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Thursday, 20 September, 2001, 13:08 GMT 14:08 UK
Anger over job cuts
Planes
British Airways planes waiting at Heathrow
Workers in the airline industry and their representatives have reacted with shock and pleas for help amid news of massive job cuts.

Several major airlines have announced they are to lay off large numbers of staff following last week's terror attacks in the USA.

Messages posted to a normally reliable moderated professional pilots' internet bulletin board summed up the feelings of many.

One worker, e-mailing from the the middle east, claimed BA was leaving messages on the answerphones of recently recruited staff, cancelling their appointment and advising them to ask for their old jobs back.

Anger

"The companies are quite naturally are telling those concerned "tough s***t" because of market uncertainties and lay-offs," it was claimed.

Bill Morris
Call for help: Bill Morris
"It is sadly only slowly beginning to sink in," another airline worker wrote, "just how badly the attack on the World Trade Center has impacted on our lives and how it will continue to do so."

Others angrily claimed that BA was using, in part, the temporary fall-off in passenger numbers caused by the New York terror attack to speed up planned job cuts resulting from alleged mismanagement.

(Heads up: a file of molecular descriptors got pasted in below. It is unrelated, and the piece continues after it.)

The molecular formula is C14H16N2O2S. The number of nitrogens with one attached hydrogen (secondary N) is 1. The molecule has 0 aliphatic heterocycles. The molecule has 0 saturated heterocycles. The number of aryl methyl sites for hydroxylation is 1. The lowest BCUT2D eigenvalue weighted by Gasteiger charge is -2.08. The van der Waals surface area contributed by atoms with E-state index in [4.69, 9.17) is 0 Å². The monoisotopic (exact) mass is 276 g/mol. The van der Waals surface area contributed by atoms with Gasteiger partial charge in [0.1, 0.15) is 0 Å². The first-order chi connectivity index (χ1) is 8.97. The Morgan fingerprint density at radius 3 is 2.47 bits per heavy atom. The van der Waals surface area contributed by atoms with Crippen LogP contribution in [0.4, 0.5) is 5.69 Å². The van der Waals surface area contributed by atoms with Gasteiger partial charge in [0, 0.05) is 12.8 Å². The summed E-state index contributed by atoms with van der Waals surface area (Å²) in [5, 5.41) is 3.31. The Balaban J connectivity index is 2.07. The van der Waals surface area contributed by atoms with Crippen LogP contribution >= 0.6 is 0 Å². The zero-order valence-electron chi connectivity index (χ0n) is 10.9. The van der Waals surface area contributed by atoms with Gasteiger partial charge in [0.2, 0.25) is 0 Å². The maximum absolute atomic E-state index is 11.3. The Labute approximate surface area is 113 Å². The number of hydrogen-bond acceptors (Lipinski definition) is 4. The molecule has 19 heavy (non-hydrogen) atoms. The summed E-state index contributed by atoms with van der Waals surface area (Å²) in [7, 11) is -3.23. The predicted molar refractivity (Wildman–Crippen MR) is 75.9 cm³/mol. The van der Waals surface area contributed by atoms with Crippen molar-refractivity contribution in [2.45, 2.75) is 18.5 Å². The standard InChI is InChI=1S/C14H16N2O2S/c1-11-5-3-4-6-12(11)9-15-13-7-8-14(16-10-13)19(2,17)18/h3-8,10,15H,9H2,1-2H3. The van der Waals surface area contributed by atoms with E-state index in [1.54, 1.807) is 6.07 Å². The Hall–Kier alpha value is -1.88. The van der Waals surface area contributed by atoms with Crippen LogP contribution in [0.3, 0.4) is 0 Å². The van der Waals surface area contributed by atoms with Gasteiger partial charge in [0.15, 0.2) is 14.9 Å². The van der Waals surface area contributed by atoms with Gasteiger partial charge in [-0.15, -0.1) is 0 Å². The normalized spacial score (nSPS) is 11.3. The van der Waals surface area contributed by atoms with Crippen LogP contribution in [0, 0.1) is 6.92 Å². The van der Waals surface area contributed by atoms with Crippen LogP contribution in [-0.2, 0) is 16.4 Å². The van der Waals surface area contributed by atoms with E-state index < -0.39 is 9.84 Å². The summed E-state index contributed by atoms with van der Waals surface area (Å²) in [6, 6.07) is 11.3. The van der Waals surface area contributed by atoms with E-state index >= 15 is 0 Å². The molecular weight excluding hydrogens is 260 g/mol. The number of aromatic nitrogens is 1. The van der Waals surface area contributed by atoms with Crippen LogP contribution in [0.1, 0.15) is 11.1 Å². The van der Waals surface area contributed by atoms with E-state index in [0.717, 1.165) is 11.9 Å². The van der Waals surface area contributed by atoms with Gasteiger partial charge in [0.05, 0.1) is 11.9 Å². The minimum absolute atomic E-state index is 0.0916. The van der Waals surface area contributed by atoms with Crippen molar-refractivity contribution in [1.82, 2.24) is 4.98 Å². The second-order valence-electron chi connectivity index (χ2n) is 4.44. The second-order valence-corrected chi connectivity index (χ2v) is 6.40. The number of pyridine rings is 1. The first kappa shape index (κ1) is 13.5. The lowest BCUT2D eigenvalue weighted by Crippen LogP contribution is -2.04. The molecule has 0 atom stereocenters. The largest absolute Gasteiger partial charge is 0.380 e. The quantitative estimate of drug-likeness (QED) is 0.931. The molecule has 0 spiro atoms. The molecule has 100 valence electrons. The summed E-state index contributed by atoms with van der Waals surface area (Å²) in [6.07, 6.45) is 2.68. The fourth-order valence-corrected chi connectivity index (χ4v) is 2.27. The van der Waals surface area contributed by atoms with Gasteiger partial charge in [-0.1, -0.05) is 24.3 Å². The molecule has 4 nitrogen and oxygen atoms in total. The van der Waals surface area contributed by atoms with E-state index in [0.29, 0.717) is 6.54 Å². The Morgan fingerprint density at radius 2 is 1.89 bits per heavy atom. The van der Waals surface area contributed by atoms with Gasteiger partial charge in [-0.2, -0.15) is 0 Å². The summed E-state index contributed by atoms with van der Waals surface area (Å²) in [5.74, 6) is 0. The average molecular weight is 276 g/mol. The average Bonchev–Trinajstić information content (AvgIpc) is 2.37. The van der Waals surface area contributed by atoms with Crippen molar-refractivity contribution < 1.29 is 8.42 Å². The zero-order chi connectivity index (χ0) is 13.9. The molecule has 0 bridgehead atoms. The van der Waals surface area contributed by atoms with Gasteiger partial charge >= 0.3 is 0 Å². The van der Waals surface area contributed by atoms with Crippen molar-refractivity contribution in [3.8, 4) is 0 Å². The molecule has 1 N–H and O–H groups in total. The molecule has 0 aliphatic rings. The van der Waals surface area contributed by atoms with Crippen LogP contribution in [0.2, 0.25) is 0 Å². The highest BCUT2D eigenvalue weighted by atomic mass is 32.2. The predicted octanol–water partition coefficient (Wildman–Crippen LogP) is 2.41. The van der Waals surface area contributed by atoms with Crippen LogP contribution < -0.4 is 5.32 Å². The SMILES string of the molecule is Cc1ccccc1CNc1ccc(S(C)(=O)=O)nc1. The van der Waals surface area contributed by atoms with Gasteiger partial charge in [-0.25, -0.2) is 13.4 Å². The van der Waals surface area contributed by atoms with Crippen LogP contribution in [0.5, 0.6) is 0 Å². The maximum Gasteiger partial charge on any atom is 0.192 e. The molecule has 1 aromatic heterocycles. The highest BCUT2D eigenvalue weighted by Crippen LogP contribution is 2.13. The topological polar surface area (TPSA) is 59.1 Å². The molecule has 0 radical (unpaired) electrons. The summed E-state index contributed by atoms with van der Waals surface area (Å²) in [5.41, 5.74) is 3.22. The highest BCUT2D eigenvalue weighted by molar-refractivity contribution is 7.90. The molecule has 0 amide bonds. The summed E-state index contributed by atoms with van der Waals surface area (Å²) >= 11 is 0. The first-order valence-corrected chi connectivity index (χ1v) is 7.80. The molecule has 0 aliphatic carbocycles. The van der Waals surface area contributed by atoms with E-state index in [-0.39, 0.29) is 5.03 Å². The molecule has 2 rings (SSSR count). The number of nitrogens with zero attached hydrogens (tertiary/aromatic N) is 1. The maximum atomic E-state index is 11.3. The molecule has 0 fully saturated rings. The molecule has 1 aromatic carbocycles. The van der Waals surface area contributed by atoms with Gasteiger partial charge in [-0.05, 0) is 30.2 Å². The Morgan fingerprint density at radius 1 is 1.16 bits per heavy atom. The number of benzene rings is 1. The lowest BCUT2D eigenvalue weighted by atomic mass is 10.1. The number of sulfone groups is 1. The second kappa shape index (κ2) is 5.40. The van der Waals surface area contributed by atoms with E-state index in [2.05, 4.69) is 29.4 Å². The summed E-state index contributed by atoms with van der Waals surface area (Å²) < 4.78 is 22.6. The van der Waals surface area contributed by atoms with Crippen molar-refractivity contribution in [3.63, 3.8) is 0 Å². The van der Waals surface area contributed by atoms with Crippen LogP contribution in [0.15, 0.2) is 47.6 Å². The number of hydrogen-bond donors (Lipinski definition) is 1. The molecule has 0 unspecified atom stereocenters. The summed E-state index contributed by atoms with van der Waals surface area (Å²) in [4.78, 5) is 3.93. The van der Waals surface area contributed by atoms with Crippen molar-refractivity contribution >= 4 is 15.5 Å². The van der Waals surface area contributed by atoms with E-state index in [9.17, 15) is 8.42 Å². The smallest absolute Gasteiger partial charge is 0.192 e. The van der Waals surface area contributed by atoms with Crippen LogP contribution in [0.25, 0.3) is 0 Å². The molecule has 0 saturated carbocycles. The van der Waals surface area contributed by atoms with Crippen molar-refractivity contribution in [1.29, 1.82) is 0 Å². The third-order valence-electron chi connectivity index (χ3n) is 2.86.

But BA ground staff union representative Tim Lyle told the BBC: "I can't criticise the company in trying to make savings.

"The clear message to my members is we are going to do everything possible to avoid compulsory redundancies and I am getting positive signals from the company about that at the moment."

Optimistic

Christopher Darke, General Secretary of the airline pilots' union BALPA, is calling for government aid to soften the blow.


The New York attack was a bolt out of the blue. The airline industry is one with a great future, but we need help to see us through this crisis

Pilot's representative Christopher Darke

At a meeting with trade secretary Stephen Byers this morning Mr Drake asked the government to release the 1 billion raised by Passenger Duty Tax levied on ticket sales.

He told BBC News Online: "The New York attack was a bolt out of the blue. The airline industry is one with a great future, but we need help to see us through this crisis."

He said that the government provided cash to help the farming industry during the unexpected foot and mouth crisis. It should now do the same for the airline business.

Shoulder to Shoulder

The US government is to provide at least $5 billion to aid the US airline industry - with as much as $25 billion available in loans.

Mr Darke says he is "optimistic" that the government will act.

Transport and General Workers Union leader Bill Morris, whose union represents many BA cabin and ground staff, said after the meeting: "Our key message is a simple one.

" We stood shoulder to shoulder with the USA we must stand shoulder to shoulder with British industry and civil aviation in particular."

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